Frigid week in heatless jail ends with mass protests
After a frigid week without heat or electricity inside Sunset Park’s huge Metropolitan Detention Center, power was restored Sunday night — but not before hundreds of detainees’ loved ones, activists and local leaders condemned the “inhumane” conditions inside the federal facility, which houses 1,600 inmates and pretrial detainees.
“This is an injustice. This is inhumane,” said Brooklyn resident Mikey Michelle as she painted a sign of support for the detainees on Sunday. “Heat is a human right.”
The power outage at the jail first attracted widespread attention on Friday — more than four days after the heat went out — as detainees banged on the frosted windows of their cells to communicate with demonstrators outside. On Sunday, a handful of detainees pressed against common area windows and shouted down to loved ones outside who were prevented from entering the facility.
“I’ve been locked in a cell for four days,” one man shouted. “Thank you for giving me a voice.”
“It’s me, mom. It’s your son. I love you,” another yelled. “I’m right here.”
Family members responded through megaphone or handwritten signs, which they held aloft on the street outside the facility. Other demonstrators read messages from family and friends who came to support detainees and struggled to get information about their loved ones.
“I have no idea how he’s doing — if he’s ok, if he’s sick,” said Heidy Machuca, a Bronx resident whose brother Giovanni Torres, 23, is detained at MDC while he awaits trial on gang-related charges. “We don’t know anything, and we haven’t heard from him since Monday.”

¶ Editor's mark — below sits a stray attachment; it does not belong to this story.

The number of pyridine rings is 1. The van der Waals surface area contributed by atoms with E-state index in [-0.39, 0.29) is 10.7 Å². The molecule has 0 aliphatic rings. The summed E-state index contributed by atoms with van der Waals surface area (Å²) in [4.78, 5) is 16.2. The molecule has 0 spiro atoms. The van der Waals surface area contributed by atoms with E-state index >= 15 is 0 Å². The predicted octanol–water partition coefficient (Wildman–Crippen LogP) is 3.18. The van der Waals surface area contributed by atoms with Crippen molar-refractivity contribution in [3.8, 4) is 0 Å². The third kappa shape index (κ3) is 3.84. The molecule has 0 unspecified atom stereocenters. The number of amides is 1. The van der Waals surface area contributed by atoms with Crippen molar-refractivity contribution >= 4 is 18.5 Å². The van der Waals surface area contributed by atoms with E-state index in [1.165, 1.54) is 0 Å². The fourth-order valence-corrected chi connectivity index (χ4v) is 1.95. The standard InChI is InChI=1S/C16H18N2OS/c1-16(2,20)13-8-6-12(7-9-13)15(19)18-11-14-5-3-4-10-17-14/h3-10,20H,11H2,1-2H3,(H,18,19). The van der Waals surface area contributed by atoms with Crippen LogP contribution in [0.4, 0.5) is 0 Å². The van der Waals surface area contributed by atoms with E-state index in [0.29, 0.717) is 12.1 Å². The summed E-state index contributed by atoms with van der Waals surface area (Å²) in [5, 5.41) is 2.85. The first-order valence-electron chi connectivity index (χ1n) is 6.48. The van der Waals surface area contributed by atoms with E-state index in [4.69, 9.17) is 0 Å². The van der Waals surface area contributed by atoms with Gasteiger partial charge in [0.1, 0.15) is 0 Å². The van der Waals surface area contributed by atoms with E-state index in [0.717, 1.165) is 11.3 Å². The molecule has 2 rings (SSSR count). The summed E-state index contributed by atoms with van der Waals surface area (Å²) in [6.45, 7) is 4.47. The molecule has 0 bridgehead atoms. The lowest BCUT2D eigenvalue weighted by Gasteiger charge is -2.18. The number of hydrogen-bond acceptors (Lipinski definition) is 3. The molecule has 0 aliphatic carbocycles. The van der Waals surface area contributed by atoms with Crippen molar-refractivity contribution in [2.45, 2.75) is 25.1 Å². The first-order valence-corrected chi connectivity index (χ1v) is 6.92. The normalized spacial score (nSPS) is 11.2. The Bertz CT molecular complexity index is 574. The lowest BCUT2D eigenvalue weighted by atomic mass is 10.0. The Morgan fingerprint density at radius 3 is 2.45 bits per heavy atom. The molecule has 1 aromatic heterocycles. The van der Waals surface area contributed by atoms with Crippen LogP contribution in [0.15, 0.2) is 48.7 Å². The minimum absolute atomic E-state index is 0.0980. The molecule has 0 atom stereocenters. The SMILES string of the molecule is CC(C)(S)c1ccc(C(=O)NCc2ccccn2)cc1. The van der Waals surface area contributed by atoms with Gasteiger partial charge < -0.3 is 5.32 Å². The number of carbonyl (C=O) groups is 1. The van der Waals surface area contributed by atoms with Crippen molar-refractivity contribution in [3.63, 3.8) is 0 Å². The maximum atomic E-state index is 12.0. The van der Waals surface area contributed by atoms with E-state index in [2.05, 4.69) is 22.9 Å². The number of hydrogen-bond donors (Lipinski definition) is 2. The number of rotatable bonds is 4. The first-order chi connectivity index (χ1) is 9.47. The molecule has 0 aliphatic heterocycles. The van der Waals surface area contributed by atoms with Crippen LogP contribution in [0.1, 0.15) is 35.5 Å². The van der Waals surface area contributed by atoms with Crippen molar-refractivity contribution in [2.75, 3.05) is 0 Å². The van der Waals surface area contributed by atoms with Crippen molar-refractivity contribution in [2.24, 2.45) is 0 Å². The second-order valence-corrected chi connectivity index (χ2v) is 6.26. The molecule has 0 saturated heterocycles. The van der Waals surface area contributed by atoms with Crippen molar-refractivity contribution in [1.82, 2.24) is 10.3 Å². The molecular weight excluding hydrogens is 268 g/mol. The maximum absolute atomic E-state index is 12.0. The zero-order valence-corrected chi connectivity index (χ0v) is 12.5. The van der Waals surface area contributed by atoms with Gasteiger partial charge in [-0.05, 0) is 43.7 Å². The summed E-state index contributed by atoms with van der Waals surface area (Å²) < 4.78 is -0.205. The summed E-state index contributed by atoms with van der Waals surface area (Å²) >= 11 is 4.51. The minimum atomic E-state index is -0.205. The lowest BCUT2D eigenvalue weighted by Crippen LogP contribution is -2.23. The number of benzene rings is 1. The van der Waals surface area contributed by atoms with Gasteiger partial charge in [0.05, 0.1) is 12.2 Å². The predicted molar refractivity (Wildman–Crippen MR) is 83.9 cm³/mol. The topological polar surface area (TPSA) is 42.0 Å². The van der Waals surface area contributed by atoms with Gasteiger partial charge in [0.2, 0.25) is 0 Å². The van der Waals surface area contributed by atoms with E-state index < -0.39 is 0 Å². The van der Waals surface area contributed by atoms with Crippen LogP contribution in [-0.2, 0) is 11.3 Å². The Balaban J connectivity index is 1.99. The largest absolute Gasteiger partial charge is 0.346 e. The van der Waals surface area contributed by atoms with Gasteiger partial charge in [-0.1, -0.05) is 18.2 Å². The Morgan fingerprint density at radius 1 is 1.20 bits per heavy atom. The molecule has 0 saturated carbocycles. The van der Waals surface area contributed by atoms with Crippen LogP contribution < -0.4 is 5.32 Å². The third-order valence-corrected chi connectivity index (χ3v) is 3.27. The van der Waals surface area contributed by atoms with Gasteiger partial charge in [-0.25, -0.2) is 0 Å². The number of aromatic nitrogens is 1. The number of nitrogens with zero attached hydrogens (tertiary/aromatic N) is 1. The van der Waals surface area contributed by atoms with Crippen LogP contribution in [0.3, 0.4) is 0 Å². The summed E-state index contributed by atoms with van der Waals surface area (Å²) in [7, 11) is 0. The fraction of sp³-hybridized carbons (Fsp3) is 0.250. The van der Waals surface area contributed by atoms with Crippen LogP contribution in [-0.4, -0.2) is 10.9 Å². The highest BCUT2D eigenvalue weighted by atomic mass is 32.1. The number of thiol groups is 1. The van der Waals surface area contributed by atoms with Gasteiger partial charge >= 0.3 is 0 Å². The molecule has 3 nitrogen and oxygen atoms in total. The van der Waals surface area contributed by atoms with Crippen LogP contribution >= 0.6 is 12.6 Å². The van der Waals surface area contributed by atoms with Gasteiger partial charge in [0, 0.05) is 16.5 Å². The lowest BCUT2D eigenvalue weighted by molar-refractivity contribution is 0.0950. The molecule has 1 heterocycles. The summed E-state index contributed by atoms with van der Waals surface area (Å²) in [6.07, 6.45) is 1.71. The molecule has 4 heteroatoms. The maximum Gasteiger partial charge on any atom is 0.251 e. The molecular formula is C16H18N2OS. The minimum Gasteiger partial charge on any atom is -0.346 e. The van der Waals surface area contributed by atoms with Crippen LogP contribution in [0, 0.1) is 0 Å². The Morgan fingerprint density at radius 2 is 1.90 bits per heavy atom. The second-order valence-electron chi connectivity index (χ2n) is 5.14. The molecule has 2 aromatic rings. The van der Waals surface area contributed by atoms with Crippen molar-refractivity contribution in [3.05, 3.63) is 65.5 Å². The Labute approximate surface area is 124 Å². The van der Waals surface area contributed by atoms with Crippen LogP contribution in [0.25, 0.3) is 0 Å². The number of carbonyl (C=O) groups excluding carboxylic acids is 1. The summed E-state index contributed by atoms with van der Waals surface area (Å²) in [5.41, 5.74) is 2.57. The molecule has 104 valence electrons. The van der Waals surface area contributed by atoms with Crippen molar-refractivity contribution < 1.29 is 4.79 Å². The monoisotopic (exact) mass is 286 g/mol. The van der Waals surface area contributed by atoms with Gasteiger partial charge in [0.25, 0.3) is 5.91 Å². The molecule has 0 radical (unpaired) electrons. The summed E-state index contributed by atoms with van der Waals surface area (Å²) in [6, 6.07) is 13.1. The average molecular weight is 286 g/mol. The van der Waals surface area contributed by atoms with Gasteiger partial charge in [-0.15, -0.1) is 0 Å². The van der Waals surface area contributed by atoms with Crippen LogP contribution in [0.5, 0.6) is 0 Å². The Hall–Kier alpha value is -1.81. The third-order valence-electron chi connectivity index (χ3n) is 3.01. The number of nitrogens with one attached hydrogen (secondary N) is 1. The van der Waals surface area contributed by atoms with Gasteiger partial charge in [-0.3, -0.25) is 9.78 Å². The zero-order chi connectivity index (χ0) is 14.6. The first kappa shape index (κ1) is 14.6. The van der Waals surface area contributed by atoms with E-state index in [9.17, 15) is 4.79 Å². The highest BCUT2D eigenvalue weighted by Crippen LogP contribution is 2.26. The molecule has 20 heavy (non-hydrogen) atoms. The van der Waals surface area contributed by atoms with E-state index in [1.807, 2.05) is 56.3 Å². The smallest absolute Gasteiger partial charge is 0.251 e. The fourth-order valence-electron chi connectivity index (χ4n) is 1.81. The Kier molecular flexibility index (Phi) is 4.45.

The scene outside the jail turned briefly chaotic Sunday afternoon when several family members, activists, politicians and reporters attempted to enter the building. Bureau of Prisons security staff inside the lobby aggressively repelled the crowd, and at least one guard doused some demonstrators with pepper spray.
NYPD officers helped BOP staff herd protestors and set up barricades around the entrance. Several defense attorneys who entered the building to meet with their clients left coughing or covering their mouths with their shirts.
“We’re not getting any information. It’s straight up torture in the middle of New York City,” Queens state Sen. Michael Gianaris told the Eagle.
Gianaris avoided being hit with the chemical spray when he attempted to enter the facility. He was later allowed inside, along with U.S. Reps. Nydia Velazquez, Yvette Clarke and Jerrold Nadler, New York State Attorney General Letitia James and Councilmember Brad Lander.
Federal officials said old infrastructure caused the power and heat outage. The contractor hired to fix the system’s broken equipment was away and would return Tuesday, BOP said.
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